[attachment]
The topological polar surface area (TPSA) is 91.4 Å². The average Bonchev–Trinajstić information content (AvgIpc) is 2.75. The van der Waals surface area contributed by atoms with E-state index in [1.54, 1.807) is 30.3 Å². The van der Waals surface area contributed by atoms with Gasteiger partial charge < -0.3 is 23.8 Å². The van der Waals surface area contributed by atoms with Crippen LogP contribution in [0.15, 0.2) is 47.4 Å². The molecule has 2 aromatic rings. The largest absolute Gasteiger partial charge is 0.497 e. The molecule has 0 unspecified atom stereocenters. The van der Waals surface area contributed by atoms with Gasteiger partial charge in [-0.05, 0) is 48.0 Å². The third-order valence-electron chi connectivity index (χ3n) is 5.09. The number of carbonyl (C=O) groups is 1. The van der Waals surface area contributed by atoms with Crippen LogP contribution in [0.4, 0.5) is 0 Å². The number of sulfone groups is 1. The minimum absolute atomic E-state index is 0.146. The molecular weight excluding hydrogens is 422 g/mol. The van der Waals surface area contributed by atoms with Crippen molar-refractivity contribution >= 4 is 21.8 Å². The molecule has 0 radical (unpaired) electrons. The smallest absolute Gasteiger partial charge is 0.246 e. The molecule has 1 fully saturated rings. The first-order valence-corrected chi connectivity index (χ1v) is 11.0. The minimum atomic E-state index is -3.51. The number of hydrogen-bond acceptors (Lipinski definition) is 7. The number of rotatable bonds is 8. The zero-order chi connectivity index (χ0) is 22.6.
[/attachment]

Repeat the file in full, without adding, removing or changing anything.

The topological polar surface area (TPSA) is 91.4 Å². The average Bonchev–Trinajstić information content (AvgIpc) is 2.75. The van der Waals surface area contributed by atoms with E-state index in [1.54, 1.807) is 30.3 Å². The van der Waals surface area contributed by atoms with Gasteiger partial charge < -0.3 is 23.8 Å². The van der Waals surface area contributed by atoms with Crippen LogP contribution in [0.15, 0.2) is 47.4 Å². The molecule has 2 aromatic rings. The largest absolute Gasteiger partial charge is 0.497 e. The molecule has 0 unspecified atom stereocenters. The van der Waals surface area contributed by atoms with Gasteiger partial charge in [-0.05, 0) is 48.0 Å². The third-order valence-electron chi connectivity index (χ3n) is 5.09. The number of carbonyl (C=O) groups is 1. The van der Waals surface area contributed by atoms with Crippen LogP contribution in [0.4, 0.5) is 0 Å². The number of sulfone groups is 1. The minimum absolute atomic E-state index is 0.146. The molecular weight excluding hydrogens is 422 g/mol. The van der Waals surface area contributed by atoms with Crippen molar-refractivity contribution >= 4 is 21.8 Å². The molecule has 0 radical (unpaired) electrons. The smallest absolute Gasteiger partial charge is 0.246 e. The molecule has 1 fully saturated rings. The first-order valence-corrected chi connectivity index (χ1v) is 11.0. The minimum atomic E-state index is -3.51. The number of hydrogen-bond acceptors (Lipinski definition) is 7. The number of rotatable bonds is 8. The zero-order chi connectivity index (χ0) is 22.6.